Is Golf Too Expensive?


Originally I was going to write a post about the state of the game and the perceived decline in the number of people playing golf. This was all inspired by a BBC article regarding Andy Murray and the attention he has gained from becoming Tennis’ No.1.

So I began my research and came across so many facts and figures and different opinions that I decided it was going to take longer than I thought to reach a valid conclusion. So I narrowed my aim and decided to address the topic of money.

For some fortunate people this simply isn’t a problem. I’ve been to clubs, as I’m sure we all have, where annual membership fees are close to £3000, a caddy service is provided and everyone is teeing off with the latest Ping, Callaway or Titleist driver. Obviously this isn’t the case everywhere you go and you can quite easily find a club with a membership fee closer to £500. But that is still £500. Add on top the cost of a set of clubs, a bag, some golf shoes and a couple of lessons to get you on your way and its not unreasonable to suggest that people are having to fork out around £1000 before they even hit a ball. To put that in to perspective, I could spend Christmas in New York for that kind of money, especially given what has happened this morning. *Cough Trump.

Okay not every golfer in the UK is going to be paying for membership as they don’t play often enough to warrant it. But they will still have to buy the equipment and expect to pay at least £15 for a round.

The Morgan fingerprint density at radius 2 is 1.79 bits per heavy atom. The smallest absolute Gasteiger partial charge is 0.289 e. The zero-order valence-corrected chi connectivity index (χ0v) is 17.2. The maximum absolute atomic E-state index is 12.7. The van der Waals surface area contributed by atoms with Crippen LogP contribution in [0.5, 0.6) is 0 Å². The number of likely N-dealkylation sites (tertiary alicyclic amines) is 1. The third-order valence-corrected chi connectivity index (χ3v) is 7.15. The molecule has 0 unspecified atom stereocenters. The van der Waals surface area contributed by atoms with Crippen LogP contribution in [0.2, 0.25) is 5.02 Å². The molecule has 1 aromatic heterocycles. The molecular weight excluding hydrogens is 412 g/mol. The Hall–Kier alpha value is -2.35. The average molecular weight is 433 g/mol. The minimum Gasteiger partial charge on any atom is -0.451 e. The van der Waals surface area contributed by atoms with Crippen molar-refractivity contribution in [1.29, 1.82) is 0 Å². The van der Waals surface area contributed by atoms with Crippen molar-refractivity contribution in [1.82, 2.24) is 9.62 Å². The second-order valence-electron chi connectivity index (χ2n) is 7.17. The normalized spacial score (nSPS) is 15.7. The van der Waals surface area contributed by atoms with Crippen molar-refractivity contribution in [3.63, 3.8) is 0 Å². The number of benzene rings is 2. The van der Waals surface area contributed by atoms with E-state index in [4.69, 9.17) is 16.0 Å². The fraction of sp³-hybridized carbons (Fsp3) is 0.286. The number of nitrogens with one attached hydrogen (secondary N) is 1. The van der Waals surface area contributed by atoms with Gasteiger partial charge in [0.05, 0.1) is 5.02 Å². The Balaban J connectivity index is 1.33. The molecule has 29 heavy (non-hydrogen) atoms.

I’ll stop rambling on now and provide you with some statistics. The data I am about to give has been attained from mainly two articles that I suggest if you have the time you should read:

According to Sports Market Surveys INC, in 2014 there were 3,301,000 adult golfers who played at least one round in 2014. Compare this to 2006 and there were 4,083,000. Thats not far of 1 million more. On the other hand the number of rounds played by golfers on the whole is up. This however is largely due to the avid golfers, of which there are estimated to be 492,000, simply playing more rounds.

What does this tell us?

Well its simple, there are simply less people, mainly non-members, playing the game.


This is where I refer to the Golf Environment article. They questioned over 3,500 golfers, lapsed golfers and non golfers to gather data which could be used to help grow the game. And arguably their most significant finding related back to cost.

When questioned, 38% of participants said they would be more encouraged to play the sport if it wasn’t so expensive. This factor alone was the biggest reason why people aren’t playing. For those avid golfers that play the game because they love it so much, this isn’t a problem. But for the 2.5 million others and the millions that might want to take up the sport this is a big problem. And it works the other way too. 36% of the people questioned said the main reason for them leaving the sport was due to cost. It doesn’t stop there: of the non-golfers questioned, 58% of them said the main reason for them not playing is due to the cost of the game.

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If this many people aren’t playing or are leaving the game of golf due to cost then surely something has to be done about it. There are clubs out there that arguably don’t need to because they are situated in affluent areas whose members have a lot of money. But if golf wants to be seen to appeal to everyone then surely this is an area of the game that needs to be questioned.

I don’t want to go on about Grip Pro, but as you’re here reading the post on our website I will. We offer just one simple solution to just one part of the game and that is grips. We make looking after them cheaper and more affordable and in doing so we hope we are making this part of golf more accessible to more people. There are different areas of the game that are also trying to help, club rental systems for example. If everyone got on board then maybe we would see those numbers talked about at the start of this article start to rise!


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